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  1. #1
    Member Freya's Avatar
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    Default A Weekend in Stockholm/Cairo?

    If you are looking for a bellydance weekend break come to Stockholm to attend the "mini" Stockholm Bellydance festival! I attended the Stockholm festival in May and was so enthused by it, so I wanted to share this with you:

    CAIRO BY NIGHT IN STOCKHOLM
    2-5 NOVEMBER 2006

    Teachers: Prof. Dr Hassan Khalil, Nour, Khaled Mahmoud,
    Mohamed Kazafy, Yasser Al Swery,Nawal Benabdalla and others...

    There will be:

    Workshops
    A Gala Show
    A Lecture & Video night
    Oriental bazaars
    & a ticket lottery with the chance to win a stay, and classes, at the Nile Group Festival in Cairo in November.


    I am so excited about this event! I will be taking classes with Nour, Khaled, and Yasser, and I am really looking forward to it.

    Let me know if you will be in Stockholm !
    Freya

    For more info see:
    http://www.bellydancefestival.se/

  2. #2
    Member Sara Abou Farhat's Avatar
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    Hi Freya,
    I'm defintely interested in this festival but unfortunately am in the midst of pre-show stress!!
    Please let me know - when you come back - when the dates are for next year? Would love to visit Stockholm! Will be seeing Khaled at the Fantasia in London in december & Dr Khalil is just "round the corner"
    But would love to see the dancing scene in Sweden and of course classes with Nour.....well!

    Have fun, enjoy and learn

    Happy dancing,
    Sara Abou Farhat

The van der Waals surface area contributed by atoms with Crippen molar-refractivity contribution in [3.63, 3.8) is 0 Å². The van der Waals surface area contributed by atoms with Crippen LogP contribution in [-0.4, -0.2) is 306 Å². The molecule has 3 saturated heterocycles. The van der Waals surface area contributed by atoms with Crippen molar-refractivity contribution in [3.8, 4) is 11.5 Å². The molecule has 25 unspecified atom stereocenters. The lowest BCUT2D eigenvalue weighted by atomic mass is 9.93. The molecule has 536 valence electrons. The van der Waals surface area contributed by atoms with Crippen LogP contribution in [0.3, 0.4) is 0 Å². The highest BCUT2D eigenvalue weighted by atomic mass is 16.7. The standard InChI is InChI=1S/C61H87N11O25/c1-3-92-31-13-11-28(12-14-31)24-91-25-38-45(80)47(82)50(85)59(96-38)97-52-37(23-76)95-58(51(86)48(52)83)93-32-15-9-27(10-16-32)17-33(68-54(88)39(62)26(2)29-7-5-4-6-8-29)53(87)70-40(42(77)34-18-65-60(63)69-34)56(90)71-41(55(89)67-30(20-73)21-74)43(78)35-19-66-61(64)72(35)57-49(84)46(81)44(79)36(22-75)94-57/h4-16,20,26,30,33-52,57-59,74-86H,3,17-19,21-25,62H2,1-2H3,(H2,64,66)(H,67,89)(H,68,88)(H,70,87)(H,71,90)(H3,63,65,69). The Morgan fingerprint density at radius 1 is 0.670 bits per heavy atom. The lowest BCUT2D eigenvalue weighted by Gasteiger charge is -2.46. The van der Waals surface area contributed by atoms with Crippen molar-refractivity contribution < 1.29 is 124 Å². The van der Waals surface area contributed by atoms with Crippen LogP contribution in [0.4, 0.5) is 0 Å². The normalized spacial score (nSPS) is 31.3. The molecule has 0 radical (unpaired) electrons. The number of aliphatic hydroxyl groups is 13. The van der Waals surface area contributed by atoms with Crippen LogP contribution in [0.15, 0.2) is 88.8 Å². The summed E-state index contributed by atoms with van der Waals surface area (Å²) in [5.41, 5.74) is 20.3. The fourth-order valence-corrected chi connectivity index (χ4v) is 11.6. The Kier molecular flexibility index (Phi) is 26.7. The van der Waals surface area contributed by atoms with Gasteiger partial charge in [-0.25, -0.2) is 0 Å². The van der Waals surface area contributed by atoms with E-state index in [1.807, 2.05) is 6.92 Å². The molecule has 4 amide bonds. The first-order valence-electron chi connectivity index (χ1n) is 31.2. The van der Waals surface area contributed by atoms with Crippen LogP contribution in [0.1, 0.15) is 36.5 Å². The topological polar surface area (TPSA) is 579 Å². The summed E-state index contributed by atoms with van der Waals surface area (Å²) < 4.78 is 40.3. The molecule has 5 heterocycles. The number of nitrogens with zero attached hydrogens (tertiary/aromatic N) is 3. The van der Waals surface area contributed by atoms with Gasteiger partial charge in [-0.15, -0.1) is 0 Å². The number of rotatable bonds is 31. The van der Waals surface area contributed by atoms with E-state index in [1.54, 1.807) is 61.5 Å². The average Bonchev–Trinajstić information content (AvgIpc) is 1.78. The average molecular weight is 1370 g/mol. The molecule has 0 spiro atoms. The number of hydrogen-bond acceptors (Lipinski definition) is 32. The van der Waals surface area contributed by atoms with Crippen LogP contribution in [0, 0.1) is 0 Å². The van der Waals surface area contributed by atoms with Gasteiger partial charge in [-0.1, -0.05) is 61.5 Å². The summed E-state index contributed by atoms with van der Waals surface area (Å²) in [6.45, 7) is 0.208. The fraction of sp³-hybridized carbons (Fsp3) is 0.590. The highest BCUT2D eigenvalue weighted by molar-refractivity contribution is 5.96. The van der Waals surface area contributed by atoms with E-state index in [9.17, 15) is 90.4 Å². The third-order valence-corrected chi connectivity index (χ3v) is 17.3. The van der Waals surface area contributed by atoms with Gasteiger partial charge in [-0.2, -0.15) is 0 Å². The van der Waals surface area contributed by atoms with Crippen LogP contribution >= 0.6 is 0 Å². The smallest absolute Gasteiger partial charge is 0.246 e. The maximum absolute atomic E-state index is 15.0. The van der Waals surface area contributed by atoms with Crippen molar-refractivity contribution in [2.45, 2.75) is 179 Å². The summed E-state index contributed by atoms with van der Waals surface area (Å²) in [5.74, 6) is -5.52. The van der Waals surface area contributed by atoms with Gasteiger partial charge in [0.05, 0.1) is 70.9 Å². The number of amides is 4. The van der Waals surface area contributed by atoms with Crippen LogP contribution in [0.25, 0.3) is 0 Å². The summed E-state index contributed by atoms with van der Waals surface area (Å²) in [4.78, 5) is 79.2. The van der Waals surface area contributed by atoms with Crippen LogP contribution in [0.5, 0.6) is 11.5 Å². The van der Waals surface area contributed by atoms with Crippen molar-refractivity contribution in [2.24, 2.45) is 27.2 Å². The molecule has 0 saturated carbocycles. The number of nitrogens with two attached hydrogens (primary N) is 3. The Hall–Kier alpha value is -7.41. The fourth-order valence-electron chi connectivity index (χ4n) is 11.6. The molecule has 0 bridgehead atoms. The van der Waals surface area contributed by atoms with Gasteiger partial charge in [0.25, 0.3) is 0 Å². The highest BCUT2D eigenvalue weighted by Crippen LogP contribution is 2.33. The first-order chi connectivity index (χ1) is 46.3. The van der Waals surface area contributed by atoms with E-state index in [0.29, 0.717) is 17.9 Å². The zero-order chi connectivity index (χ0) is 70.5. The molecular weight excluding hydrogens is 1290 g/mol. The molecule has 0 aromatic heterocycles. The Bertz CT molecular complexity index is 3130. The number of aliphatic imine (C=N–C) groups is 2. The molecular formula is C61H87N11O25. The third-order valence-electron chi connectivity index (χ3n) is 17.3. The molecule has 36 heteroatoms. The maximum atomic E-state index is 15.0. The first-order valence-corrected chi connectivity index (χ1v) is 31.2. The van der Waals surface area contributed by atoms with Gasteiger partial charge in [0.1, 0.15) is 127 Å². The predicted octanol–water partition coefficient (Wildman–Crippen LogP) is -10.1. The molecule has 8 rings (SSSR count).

3. #3
    Member Freya's Avatar
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    Dear Sarah,

    The dance scene in Stockholm is just way beyond my wildest imagination!! I moved to Stockholm about a year ago and there is such a thriving dance community here. Plenty of teachers, troupes, restaurants where there are dancers, stores, and festivals etc. I have to leave Stockholm for work for a few months this spring and although I am going to Rome, which is sure to be fabulous, I am already starting to feel the onset of a "missing-my-my-dance-school-and-dance-buddies-depression"...

    The next upcoming big event is the Stockholm Bellydance Festival in May 17-20, 2007. It will without doubt be fabulous!!! I attended the festival this May and I was completely in awe of the quality of the teachers, the gala performances (12 solid hours of dance), and the warm and generous spirit of the organizers, teachers, and participants. Really, I cannot say enough good things about that experience. I have been meaning to write a report about the Stockholm Bellydance Festival for Orientaldancer for some time (I had a severe computer crash right after the festival that derailed me). I hope to get around to it soon.

    While the workshops in November are sure to be good as well, the May festival is really the event not to miss. Especially since you are so close by and Stockholm is so beautiful in May!

    Suzanne and Mohamed Abou Shebika who organize Cairo by Night and The Stockholm Bellydance Festival, also co-organize the Nile Group Festival in Egypt. Below are a few links.

    I saw Khaled and Nour perform in May and they are both exquisite dancers: tecnique, feeling, and presentation--they have it all. I am really looking forward to the workshops. Nour's classes are pretty tough apparently so I am a little nervous, but oh well, I won't be perfect but I will be challenged and that's what matters no ?

    Best of luck with your upcoming show and hope to see you in May!
    Freya

    http://www.kairobazar.com/
    http://www.bellydancefestival.se/
    http://www.nilegroup.net/
    Last edited by Freya; 10-08-2006 at 11:53 PM. Reason: text edit

  4. #4
    Member Kiraze's Avatar
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    I wonder why this festival is held at the same dates as Layali Oriental Dance Festival - is Swedish dance scene with some but not too many visitors from neighbouring countries really so big that there is enough dancers to both happenings at the same time? Or is here (again) a question about rivalry between Raqia and Nile Group